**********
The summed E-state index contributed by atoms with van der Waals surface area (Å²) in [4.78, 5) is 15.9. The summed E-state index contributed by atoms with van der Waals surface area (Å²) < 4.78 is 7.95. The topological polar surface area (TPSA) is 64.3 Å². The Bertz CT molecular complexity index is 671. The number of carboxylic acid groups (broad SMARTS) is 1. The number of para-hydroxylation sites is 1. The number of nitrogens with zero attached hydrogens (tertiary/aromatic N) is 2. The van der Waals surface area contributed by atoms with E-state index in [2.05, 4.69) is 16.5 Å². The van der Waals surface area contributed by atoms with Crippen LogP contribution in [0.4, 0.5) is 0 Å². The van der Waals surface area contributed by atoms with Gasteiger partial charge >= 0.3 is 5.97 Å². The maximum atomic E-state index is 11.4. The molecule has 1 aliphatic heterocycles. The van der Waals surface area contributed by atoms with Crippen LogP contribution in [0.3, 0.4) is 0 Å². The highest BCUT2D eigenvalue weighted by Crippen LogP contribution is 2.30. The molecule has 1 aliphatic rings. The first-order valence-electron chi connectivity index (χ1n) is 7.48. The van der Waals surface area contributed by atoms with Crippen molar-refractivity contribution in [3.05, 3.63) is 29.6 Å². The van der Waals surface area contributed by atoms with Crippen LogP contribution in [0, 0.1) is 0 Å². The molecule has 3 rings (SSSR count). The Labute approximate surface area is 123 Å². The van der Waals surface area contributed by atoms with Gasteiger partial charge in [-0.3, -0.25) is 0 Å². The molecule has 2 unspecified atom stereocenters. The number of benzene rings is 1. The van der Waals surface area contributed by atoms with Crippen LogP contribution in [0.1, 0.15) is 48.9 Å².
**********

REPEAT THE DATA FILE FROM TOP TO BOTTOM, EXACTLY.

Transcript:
The summed E-state index contributed by atoms with van der Waals surface area (Å²) in [4.78, 5) is 15.9. The summed E-state index contributed by atoms with van der Waals surface area (Å²) < 4.78 is 7.95. The topological polar surface area (TPSA) is 64.3 Å². The Bertz CT molecular complexity index is 671. The number of carboxylic acid groups (broad SMARTS) is 1. The number of para-hydroxylation sites is 1. The number of nitrogens with zero attached hydrogens (tertiary/aromatic N) is 2. The van der Waals surface area contributed by atoms with E-state index in [2.05, 4.69) is 16.5 Å². The van der Waals surface area contributed by atoms with Crippen LogP contribution in [0.4, 0.5) is 0 Å². The van der Waals surface area contributed by atoms with Gasteiger partial charge >= 0.3 is 5.97 Å². The maximum atomic E-state index is 11.4. The molecule has 1 aliphatic heterocycles. The van der Waals surface area contributed by atoms with Crippen LogP contribution in [0.3, 0.4) is 0 Å². The highest BCUT2D eigenvalue weighted by Crippen LogP contribution is 2.30. The molecule has 1 aliphatic rings. The first-order valence-electron chi connectivity index (χ1n) is 7.48. The van der Waals surface area contributed by atoms with Crippen molar-refractivity contribution in [3.05, 3.63) is 29.6 Å². The van der Waals surface area contributed by atoms with Crippen LogP contribution in [0, 0.1) is 0 Å². The molecule has 3 rings (SSSR count). The Labute approximate surface area is 123 Å². The van der Waals surface area contributed by atoms with Gasteiger partial charge in [-0.3, -0.25) is 0 Å². The molecule has 2 unspecified atom stereocenters. The number of benzene rings is 1. The van der Waals surface area contributed by atoms with Crippen LogP contribution in [0.1, 0.15) is 48.9 Å².